Keeping SEF doors open

The CFTC has come out strongly in defence of the open, impartial nature of SEFs, as envisioned by Dodd-Frank. In a letter issued last Thursday it warns SEFs not to use “enablement mechanisms” to control access to their markets, or to control which participants interact with one another on their platforms. It also warns against engaging in “prohibited discriminatory treatment”.

The Commission had already tried to clarify trading and clearing certainty in its STP guidance, but this recent letter goes much further. It discusses both market structure and the need to ensure access for eligible contract participants and ISVs, as well as for dealers and FCMs. In trying to preserve the unique nature of the swaps market both Dodd-Frank and the CFTC’s final SEF rules allow for a hybrid market structure, specifying only that SEFs have an “order book”, as well as RFQ to two participants (going to 3 later in 2014). This loose, hybrid approach allowed SEFs wide latitude in how they structured access to, and interaction on, their electronic platforms. The Commission has now forcefully articulated how it expects this market structure to work in practice, emphasizing fairness, impartiality and transparency.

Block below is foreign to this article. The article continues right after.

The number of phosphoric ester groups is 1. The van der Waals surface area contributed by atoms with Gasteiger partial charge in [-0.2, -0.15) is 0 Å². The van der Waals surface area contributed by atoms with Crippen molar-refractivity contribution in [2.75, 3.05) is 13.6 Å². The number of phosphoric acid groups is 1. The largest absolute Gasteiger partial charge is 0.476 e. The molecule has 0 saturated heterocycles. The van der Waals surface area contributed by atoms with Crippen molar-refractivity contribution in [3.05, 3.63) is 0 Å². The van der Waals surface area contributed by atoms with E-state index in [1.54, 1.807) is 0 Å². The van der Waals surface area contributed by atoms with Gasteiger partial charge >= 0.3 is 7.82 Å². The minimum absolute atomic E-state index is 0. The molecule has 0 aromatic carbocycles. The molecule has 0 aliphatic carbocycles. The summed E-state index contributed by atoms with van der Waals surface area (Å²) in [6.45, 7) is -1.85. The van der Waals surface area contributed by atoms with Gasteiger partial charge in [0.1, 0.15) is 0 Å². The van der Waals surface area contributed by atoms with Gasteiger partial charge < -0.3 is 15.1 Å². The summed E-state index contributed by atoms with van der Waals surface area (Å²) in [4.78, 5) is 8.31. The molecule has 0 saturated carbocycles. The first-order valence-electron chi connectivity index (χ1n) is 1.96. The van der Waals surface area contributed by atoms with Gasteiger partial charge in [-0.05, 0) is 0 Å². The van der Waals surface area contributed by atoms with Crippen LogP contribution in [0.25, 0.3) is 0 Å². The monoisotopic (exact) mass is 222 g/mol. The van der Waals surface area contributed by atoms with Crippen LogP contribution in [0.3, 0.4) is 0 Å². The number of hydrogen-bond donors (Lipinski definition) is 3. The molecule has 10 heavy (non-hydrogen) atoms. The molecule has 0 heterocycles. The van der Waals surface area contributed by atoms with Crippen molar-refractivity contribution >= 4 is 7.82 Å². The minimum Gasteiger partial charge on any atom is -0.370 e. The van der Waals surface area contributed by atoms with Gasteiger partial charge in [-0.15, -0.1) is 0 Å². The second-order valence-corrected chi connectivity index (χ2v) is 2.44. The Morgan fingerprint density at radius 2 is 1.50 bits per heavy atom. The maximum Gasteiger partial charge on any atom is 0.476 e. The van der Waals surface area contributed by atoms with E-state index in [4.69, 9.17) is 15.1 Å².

Whether or not this implies that truly anonymous central limit order books come to the fore, it certainly opens up the market further. And, as the Commission continues to articulate the role of the FCM and a kind of ‘customer protection’ on swaps execution, it suggests the emergence of an effective agency model in the not too distant future.

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